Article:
Best Buy is rolling out home-automation departments to more than 400 stores this fall. The “Connected Home” sections are expected to be in place by Thanksgiving and will feature more than 100 products from established vendors and startups. The assortment will include security cameras and monitoring service from Dropcam; smart thermostats from Nest and Honeywell; smart lighting from Philips/Hue; smart locks from Kwikset; garage door accessories from Chamberlain; and wireless on-off switches from Belkin WeMo. The departments will also spotlight networking equipment (routers, modems and range extenders), plus TV, Internet, phone and security services from cable companies, DirectTV and ADT.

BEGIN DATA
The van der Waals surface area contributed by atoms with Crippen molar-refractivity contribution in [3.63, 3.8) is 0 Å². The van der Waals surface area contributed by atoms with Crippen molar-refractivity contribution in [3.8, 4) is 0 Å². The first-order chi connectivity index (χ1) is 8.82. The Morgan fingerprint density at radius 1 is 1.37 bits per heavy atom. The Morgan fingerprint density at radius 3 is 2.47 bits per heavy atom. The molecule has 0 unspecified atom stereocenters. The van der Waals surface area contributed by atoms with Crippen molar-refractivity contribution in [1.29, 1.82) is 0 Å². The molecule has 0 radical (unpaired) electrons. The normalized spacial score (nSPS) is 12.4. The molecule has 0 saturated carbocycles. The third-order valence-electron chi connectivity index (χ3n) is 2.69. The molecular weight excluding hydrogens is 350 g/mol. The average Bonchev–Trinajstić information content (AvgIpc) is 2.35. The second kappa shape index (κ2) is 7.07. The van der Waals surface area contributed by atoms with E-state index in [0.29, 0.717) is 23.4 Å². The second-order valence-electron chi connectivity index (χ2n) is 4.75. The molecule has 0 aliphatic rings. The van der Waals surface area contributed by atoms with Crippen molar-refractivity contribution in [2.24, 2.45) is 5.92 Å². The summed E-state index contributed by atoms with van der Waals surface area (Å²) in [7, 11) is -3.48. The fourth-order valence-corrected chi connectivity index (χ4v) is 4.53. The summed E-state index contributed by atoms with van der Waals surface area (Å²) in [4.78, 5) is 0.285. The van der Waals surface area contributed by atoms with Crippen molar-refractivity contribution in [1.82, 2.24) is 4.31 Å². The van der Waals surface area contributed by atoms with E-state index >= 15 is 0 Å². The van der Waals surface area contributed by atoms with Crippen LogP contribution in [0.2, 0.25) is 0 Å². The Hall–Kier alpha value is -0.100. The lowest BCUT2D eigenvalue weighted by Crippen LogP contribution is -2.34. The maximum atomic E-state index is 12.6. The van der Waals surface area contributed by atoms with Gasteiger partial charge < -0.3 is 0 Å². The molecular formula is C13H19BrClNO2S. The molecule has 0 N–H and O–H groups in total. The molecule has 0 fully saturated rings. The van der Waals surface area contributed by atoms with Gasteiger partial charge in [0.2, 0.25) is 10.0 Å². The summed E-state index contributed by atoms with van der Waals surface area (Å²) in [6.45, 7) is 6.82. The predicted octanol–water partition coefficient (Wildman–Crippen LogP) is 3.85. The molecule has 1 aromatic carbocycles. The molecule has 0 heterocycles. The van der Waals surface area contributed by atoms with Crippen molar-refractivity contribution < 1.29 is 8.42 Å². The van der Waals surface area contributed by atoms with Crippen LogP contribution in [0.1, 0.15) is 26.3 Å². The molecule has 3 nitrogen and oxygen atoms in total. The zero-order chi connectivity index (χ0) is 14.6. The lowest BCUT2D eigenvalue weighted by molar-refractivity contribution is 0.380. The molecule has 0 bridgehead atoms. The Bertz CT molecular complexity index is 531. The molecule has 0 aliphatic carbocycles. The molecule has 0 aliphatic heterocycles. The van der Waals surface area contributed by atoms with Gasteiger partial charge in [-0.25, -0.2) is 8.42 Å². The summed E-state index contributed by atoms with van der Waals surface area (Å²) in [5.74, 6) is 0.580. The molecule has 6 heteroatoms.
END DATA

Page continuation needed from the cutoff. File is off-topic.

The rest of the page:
HomeKit support in the Apple TV is yet another sign that the company's streaming set-top box is likely to become Apple's official hub for a connected home. AppleInsider first predicted in June that Apple wouldn't likely begin selling "iLight" or "iLock" products, instead leaving those efforts to third-party developers and hardware makers. Of course, HomeKit support in the Apple TV paves the way for future models to expand further upon this functionality. For example, a new microphone-equipped Apple TV with always-on "Hey Siri" support could be used to turn off the lights downstairs and raise the temperature when you go to bed, playing nicely with a wide range of different smart-home accessory makers. The Apple TV is long overdue for an update, last having seen a minor, silent hardware refresh in January of 2013 with a redesigned CPU. The hardware is essentially the same as the model released in March 2012.